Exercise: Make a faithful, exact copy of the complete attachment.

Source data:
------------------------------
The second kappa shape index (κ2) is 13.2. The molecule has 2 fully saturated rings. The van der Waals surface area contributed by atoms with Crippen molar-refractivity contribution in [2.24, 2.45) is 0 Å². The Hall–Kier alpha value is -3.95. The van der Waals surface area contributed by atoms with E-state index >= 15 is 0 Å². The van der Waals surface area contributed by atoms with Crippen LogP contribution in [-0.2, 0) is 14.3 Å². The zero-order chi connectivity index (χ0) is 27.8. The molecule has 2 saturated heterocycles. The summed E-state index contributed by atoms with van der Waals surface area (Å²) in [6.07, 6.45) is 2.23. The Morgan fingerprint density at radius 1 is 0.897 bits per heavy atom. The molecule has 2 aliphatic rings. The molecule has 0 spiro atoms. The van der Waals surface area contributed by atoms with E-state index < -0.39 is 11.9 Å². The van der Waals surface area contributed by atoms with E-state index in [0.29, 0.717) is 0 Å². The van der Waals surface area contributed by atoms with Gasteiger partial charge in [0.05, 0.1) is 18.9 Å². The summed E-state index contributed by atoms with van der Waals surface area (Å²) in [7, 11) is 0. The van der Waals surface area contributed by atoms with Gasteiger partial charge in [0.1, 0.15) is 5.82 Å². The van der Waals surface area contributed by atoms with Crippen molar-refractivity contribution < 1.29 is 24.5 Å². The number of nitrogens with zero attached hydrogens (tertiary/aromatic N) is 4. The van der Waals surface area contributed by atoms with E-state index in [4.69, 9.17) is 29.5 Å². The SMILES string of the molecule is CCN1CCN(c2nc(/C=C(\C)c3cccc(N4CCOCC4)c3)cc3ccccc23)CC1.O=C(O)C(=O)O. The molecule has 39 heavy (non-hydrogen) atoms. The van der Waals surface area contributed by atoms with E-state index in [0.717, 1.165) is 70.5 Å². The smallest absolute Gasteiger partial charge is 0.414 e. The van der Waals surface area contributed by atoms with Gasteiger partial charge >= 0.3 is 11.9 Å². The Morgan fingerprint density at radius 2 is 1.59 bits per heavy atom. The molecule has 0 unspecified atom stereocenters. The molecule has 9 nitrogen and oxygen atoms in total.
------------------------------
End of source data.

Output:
The second kappa shape index (κ2) is 13.2. The molecule has 2 fully saturated rings. The van der Waals surface area contributed by atoms with Crippen molar-refractivity contribution in [2.24, 2.45) is 0 Å². The Hall–Kier alpha value is -3.95. The van der Waals surface area contributed by atoms with E-state index >= 15 is 0 Å². The van der Waals surface area contributed by atoms with Crippen LogP contribution in [-0.2, 0) is 14.3 Å². The zero-order chi connectivity index (χ0) is 27.8. The molecule has 2 saturated heterocycles. The summed E-state index contributed by atoms with van der Waals surface area (Å²) in [6.07, 6.45) is 2.23. The Morgan fingerprint density at radius 1 is 0.897 bits per heavy atom. The molecule has 2 aliphatic rings. The molecule has 0 spiro atoms. The van der Waals surface area contributed by atoms with E-state index < -0.39 is 11.9 Å². The van der Waals surface area contributed by atoms with E-state index in [0.29, 0.717) is 0 Å². The van der Waals surface area contributed by atoms with Gasteiger partial charge in [0.05, 0.1) is 18.9 Å². The summed E-state index contributed by atoms with van der Waals surface area (Å²) in [7, 11) is 0. The van der Waals surface area contributed by atoms with Gasteiger partial charge in [0.1, 0.15) is 5.82 Å². The van der Waals surface area contributed by atoms with Crippen molar-refractivity contribution < 1.29 is 24.5 Å². The number of nitrogens with zero attached hydrogens (tertiary/aromatic N) is 4. The van der Waals surface area contributed by atoms with E-state index in [4.69, 9.17) is 29.5 Å². The SMILES string of the molecule is CCN1CCN(c2nc(/C=C(\C)c3cccc(N4CCOCC4)c3)cc3ccccc23)CC1.O=C(O)C(=O)O. The molecule has 39 heavy (non-hydrogen) atoms. The van der Waals surface area contributed by atoms with E-state index in [0.717, 1.165) is 70.5 Å². The smallest absolute Gasteiger partial charge is 0.414 e. The van der Waals surface area contributed by atoms with Gasteiger partial charge >= 0.3 is 11.9 Å². The Morgan fingerprint density at radius 2 is 1.59 bits per heavy atom. The molecule has 0 unspecified atom stereocenters. The molecule has 9 nitrogen and oxygen atoms in total.